Filters and Lens
In the same way we shade our eyes from strong lighting to see clearly, the videographer must shield the camera lens from direct light.
Even if strong light striking the lens does not create the obvious evidence of lens flare shown here, it may reduce the contrast of the image.
Assuming you can't easily change your camera position, you'll need to block the light in some way by using either a lens shade or lens hood, or by blocking the interposing light in some way.
Since most lens flare problems are apparent in the video viewfinder, you can observe and check the effects of lens shades.
The lens shade shown on the left is often used with prime or fixed focal length lenses. Things get a bit more complicated with zoom lenses because their angle of view changes and you can easily end up seeing the edges of the lens hood in a picture.
You can improvise a lens shade "on the fly" by using dull black paper and masking tape -- or even simply shielding the lens with your hand by zooming the lens to the desired point and shading the lens as you would your eyes.
Just be sure to check the edges of he image in the viewfinder to make sure you can't see your hand!
In addition to lens shades, a number of other attachments, such as filters, fit over the front of a camera lens.
Two classifications of filters are used in television production: glass or gel filters and post-production or electronic filters.
Glass filters consist of a transparent, colored gel sandwiched between two precisely ground and sometimes coated pieces of glass.
The filter can be the type that screws over the end of the camera lens (as shown here) or is inserted into a filter wheel behind the camera lens.
A type of filter that's much
cheaper than glass is the gel, which is a
small square or rectangular sheet of optic plastic used in front of the
lens in conjunction with a matte
box. (See below.)
The use of post-production filters (post filtration) takes place during editing.
Although these electronic filters typically have the same names as the familiar glass or gelatin filters, they often have a slightly different effect.
Tiffen's Dfx 2.0 software and special effect filters -- some 1,000 of them -- represent one example of post-production filters. They are used as plug-ins for programs, such as Apple's Final Cut Pro, Aperture, Avid, Adobe's After Effects, and Photoshop.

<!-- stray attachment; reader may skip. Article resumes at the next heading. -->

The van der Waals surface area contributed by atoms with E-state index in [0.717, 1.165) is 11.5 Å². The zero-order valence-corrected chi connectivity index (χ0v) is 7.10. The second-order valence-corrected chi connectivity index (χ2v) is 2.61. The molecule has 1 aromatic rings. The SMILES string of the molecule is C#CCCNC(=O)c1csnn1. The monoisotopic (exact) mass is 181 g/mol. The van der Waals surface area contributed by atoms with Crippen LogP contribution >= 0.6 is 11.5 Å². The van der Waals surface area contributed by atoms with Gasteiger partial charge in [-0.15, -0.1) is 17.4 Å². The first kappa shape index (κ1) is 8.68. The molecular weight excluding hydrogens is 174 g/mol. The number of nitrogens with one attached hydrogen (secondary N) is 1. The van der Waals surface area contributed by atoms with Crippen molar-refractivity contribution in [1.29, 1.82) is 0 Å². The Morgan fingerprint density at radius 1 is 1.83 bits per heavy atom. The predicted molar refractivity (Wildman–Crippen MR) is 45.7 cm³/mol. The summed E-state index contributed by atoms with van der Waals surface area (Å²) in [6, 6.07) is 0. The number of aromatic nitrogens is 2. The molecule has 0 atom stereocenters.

Post filtration not only provides a greater range of effects, but, unlike optical filtration, the effects can be readily reversed and modified during editing.
At the same time, there are certain effects that are better achieved with glass and gelatin filters.
News photographers often put an ultraviolet filter (UV filter) over the camera lens to protect it from adverse conditions encountered in ENG (electronic newsgathering) work.
It's considerably cheaper to replace a damaged filter than a lens.
Protection of this type is particularly important when the camera is used in high winds where dirt or sleet can be blown against the lens.
Video cameras tend to be sensitive to ultraviolet light, which can add a kind of haze to some scenes. Because UV filters screen out ultraviolet light while not appreciably affecting colors, many videographers keep an ultraviolet filter permanently over the lens to protect it. (Camera lenses are often more expensive than the camera itself.)
Using Filters to Create Major Color Shifts
Although optical and electronic camera adjustments are responsible for general color correction in a video camera, you may sometimes want to introduce a strong, dominant color into a scene.
For example, when one scene called for a segment shot in a ¥ photographic darkroom, the camera operator simulated a red darkroom safelight by placing a dark red glass filter over the camera lens. (A safelight is a lamp with a filter that screens out rays that will expose photographic paper. Darkrooms switched to yellow-green filters decades ago, but since audiences still associate red filters with darkrooms, directors feel they must continue to support the myth.)
If the camera has an internal white balance sensor, a video camera must be white balanced before placing the filter over the lens. If not, the white balance system will try to cancel out the effect of the colored filter.
Neutral Density Filters
Under some bright conditions you may want to reduce the amount of light passing through a lens without stopping down the iris.
As we've noted, keeping the iris at a low number (opened up to a large degree) makes selective focus possible.
Although using a higher shutter speed is normally the best solution in these cases (we'll get to that later), using a neutral density or ND filter will achieve the same result.
A neutral density filter is a gray filter that reduces light by one or more f-stops without affecting color.
Professional video cameras normally have one or more neutral density filters included in their internal filter wheels. To select a filter, you simply rotate it into position behind the lens.
The table below shows ND filter grades and the amount of light they subtract.
(Click on "more" for the second half of this section.)
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